Understanding callbacks in fastai

A large part of lesson 2 of fast.ai’s deep learning part 2 course focuses on understanding the Callback system in fast.ai. If you are not participating in the course, here is an interesting talk by Sylvain Gugger to get a high-level overview of the callback system. In one sentence, the callback system is a design pattern in the fast.ai library to hook into different parts of the training loop of a neural network to easily tweak the specifics of that training loop. By using callbacks, you can add things like learning rate annealing, keep track of metrics or even implement a GAN without having to write an entirely new training loop. The flexibility of this callback system makes it convenient to experiment with custom neural networks.

How does this callback system work? In this article, I will highlight a few lines of the callback system that might not seem very obvious. If you follow along, you will deepen your understanding of the fast.ai callback system and learn a thing or two about Python if you did not use it extensively.

Note: In this post, I look at the new Callback system as discussed in lesson two part two of the fast.ai course. This new system is not included in the fastai library yet, and thus a bit different from the current (fastai v1.0.50) callback system. If you see things in this post that you cannot find in the fastai source code, this is the reason.

General overview of the Callback system

Before diving into the specifics, I explain the current flow of the Callback system as briefly as possible. Having high-level knowledge of the callback system is necessary to understand its details.

The new training loop is part of a Runner class. A simplified training loop in fastai looks like this - I removed and modified this class to make it easier to follow:

class Runner()
    def __init__(self, cbs=None, cb_funcs=None):
        cbs = listify(cbs)
        for cbf in listify(cb_funcs):
            cb = cbf()
            setattr(self, cb.name, cb)
            cbs.append(cb)
    
    @property
    def opt(self):       return self.learn.opt
    @property
    def model(self):     return self.learn.model
    @property
    def loss_func(self): return self.learn.loss_func
    @property
    def data(self):      return self.learn.data

    def fit(self, epochs, learn):
        for cb in self.cbs: cb.set_runner(self)
        self.epochs,self.learn = epochs,learn
        for epoch in range(epochs):
            for xb,yb in train_dl:
                self.pred = self.model(self.xb)
                self.loss = self.loss_func(self.pred, self.yb)
                self.loss.backward()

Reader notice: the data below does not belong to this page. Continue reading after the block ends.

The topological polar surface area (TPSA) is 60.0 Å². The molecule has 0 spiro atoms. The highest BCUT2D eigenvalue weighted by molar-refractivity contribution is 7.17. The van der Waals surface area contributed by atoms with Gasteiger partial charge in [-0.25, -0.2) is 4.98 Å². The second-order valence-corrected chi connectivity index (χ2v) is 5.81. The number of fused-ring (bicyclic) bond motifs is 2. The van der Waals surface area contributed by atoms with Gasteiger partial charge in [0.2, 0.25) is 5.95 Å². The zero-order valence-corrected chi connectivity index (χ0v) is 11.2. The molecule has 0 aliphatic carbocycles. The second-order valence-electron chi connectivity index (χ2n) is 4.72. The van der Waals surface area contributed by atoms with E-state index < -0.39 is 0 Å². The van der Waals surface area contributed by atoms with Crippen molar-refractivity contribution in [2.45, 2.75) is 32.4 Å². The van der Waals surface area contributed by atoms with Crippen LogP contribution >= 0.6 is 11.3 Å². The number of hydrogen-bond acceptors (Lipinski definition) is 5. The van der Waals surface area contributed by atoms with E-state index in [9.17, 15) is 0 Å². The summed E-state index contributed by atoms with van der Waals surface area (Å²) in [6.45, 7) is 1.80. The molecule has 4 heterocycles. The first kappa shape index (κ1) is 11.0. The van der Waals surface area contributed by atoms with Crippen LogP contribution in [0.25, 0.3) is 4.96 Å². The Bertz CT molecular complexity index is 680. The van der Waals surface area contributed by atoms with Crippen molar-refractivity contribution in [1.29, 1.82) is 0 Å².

self.opt.step()
                self.opt.zero_grad()

The main thing to look at there is the fit function. There is pred to get the predictions, loss to see how good these predictions are and loss.backward() to calculate the gradient of the loss with respect to the parameters. Finally, opt.step() update the weights by calling the PyTorch Optimizer class, and opt.zero_grad() zeroes out the gradients again.
With callbacks, a simplified version of the fit() method inside the Runner class looks like this:

def fit(self, epochs, learn):
    self.epochs,self.learn = epochs,learn
    if self('begin_fit'): return
    for epoch in range(epochs):
        for xb,yb in train_dl:
            if self('begin_batch'): return
            self.pred = self.model(self.xb)
            if self('after_pred'): return
            self.loss = self.loss_func(self.pred, self.yb)
            if self('after_loss') or not self.in_train: return
            self.loss.backward()
            if self('after_backward'): return
            self.opt.step()
            if self('after_step'): return
            self.opt.zero_grad()

It is quite similar! The only extra parts are all these if statements that call the runner class with an argument.

What the hell does __call__ do in Runner?

Wait. There seems to be something wrong. If I run something like self('begin_batch') right now, the code does not work. The init method does not allow something like this (no, listify() does not do that either). More precisely, the Runner class is not even callable right now - something like r = Runner(); r() does not work, although self('begin_batch) seems to suggest it should. It is clear that we need to add something. This is where the special Python dunder method __call__ in the Runner class comes into play, a method that I left out of the example until now. __call__ makes the Runner class callable; it lets you treat an object as a function. This means that when we implement this method, we can call the Runner class with self('begin_batch') and the __call__ method will run when we do that. Here is the implementation of that method:

def __call__(self, cb_name):
    for cb in sorted(self.cbs, key=lambda x: x._order):
        f = getattr(cb, cb_name, None)
        if f and f(): return True
    return False

When I first looked at this method, I thought: what the hell does this do? There is a lot to unpack here. Let us go through it step by step.

def __call__(self, cb_name):

The method receives a callback name, cb_name, which allows us to do something like self('begin_batch'). This should be straightforward by now. If it is not, have a look at the previous paragraph again, and the included links.

for cb in sorted(self.cbs, key=lambda x: x._order):

This line loops through all callbacks that are initiated when the Runner class was defined. It loops through them in the order that was defined in each callback class:

class Callback():
    _order=0

So each Callback may have an order, to allow for maximum flexibility of the callbacks, i.e., it adds the possibility to define the order of callbacks so that you can specify which one to execute first. This can become quite handy when implementing more difficult things where the order of execution matters.